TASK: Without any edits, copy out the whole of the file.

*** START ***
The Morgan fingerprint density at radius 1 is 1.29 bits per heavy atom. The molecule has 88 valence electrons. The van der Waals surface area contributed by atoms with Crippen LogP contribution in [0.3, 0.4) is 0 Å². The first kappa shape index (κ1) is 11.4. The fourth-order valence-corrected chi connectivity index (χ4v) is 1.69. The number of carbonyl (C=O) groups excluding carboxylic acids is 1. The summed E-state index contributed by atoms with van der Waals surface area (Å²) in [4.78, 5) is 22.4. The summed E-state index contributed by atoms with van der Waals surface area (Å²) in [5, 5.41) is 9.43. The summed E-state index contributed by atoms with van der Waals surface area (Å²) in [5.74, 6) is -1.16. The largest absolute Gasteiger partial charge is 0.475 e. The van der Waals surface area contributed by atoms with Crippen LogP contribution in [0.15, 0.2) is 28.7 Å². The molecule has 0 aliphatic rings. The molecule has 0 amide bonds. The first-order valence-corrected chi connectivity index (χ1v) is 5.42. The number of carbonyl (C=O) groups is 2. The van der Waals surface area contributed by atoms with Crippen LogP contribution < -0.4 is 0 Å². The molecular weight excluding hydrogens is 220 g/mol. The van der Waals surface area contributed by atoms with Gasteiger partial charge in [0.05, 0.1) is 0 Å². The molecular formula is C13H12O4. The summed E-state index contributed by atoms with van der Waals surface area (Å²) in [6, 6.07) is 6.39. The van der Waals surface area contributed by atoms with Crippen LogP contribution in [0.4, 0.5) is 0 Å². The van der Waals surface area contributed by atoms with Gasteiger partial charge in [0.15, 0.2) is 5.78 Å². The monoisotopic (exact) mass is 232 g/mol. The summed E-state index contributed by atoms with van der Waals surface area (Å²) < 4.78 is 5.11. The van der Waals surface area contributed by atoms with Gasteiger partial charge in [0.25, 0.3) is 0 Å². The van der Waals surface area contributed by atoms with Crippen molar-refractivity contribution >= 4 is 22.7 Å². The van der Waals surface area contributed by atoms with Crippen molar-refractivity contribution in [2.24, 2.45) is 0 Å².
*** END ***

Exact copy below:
The Morgan fingerprint density at radius 1 is 1.29 bits per heavy atom. The molecule has 88 valence electrons. The van der Waals surface area contributed by atoms with Crippen LogP contribution in [0.3, 0.4) is 0 Å². The first kappa shape index (κ1) is 11.4. The fourth-order valence-corrected chi connectivity index (χ4v) is 1.69. The number of carbonyl (C=O) groups excluding carboxylic acids is 1. The summed E-state index contributed by atoms with van der Waals surface area (Å²) in [4.78, 5) is 22.4. The summed E-state index contributed by atoms with van der Waals surface area (Å²) in [5, 5.41) is 9.43. The summed E-state index contributed by atoms with van der Waals surface area (Å²) in [5.74, 6) is -1.16. The largest absolute Gasteiger partial charge is 0.475 e. The van der Waals surface area contributed by atoms with Crippen LogP contribution in [0.15, 0.2) is 28.7 Å². The molecule has 0 aliphatic rings. The molecule has 0 amide bonds. The first-order valence-corrected chi connectivity index (χ1v) is 5.42. The number of carbonyl (C=O) groups is 2. The van der Waals surface area contributed by atoms with Crippen LogP contribution < -0.4 is 0 Å². The molecular weight excluding hydrogens is 220 g/mol. The van der Waals surface area contributed by atoms with Gasteiger partial charge in [0.05, 0.1) is 0 Å². The molecular formula is C13H12O4. The summed E-state index contributed by atoms with van der Waals surface area (Å²) in [6, 6.07) is 6.39. The van der Waals surface area contributed by atoms with Crippen LogP contribution in [0.4, 0.5) is 0 Å². The van der Waals surface area contributed by atoms with Gasteiger partial charge in [0.15, 0.2) is 5.78 Å². The monoisotopic (exact) mass is 232 g/mol. The summed E-state index contributed by atoms with van der Waals surface area (Å²) < 4.78 is 5.11. The van der Waals surface area contributed by atoms with Gasteiger partial charge in [0.25, 0.3) is 0 Å². The van der Waals surface area contributed by atoms with Crippen molar-refractivity contribution >= 4 is 22.7 Å². The van der Waals surface area contributed by atoms with Crippen molar-refractivity contribution in [2.24, 2.45) is 0 Å².